The Story of Mr. Ah
Mr. Ah lived with his mouth opened wide; wide enough that anyone could stroll on in and out the back, whistling tuneless nothings or humming contentedly or talking aloud to themselves, all of it echoing back, all of it to drown out the ongoing noise in the tunnel, that pervasive little noise always on the edge of hearing.
The sound of Mr. Ah trying to be heard.
If someone would stop and listen, if the cars would stop driving across his head and his jaw wasn’t buried in river and dirt, Mr. Ah might tell you his story.
He might tell you how his brothers, all big stone brutes like himself, buried him in a hole for a laugh and filled his mouth with soil to keep him from calling for help.
He might tell you about the taste of silt on his tongue and the little fish swimming in his throat and the birds nesting in his eyes.
He might tell you about the men who came and paved a road on his head, and the constant migraine of unceasing traffic.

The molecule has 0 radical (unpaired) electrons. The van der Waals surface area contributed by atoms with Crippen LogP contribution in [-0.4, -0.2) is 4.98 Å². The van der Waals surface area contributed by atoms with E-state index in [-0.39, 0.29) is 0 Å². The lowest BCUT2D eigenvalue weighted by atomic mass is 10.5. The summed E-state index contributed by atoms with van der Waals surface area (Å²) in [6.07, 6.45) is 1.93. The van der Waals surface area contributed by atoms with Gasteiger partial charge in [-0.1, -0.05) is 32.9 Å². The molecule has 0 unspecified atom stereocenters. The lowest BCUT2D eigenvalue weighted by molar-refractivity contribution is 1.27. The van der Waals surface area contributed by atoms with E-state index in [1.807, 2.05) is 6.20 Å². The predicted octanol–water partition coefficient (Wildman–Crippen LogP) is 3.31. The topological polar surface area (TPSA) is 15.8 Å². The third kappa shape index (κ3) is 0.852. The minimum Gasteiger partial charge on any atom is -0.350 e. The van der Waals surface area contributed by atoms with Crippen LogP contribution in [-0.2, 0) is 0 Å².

Mr. Ah might tell you about the playground across the field where he watches the children play, or the dirty-clothed people who sometimes sleep in his mouth on cold evenings.
Mr. Ah might even tell you about the way the ground once shook with every step, and the people he stamped beneath his feet. He might tell you about the feel of pulped meat on his stony skin as he popped people between his fingers, and the way they screamed and struggled and cried as he closed his mouth.
Mr. Ah has a lot he would like to say. If only you would stop and listen.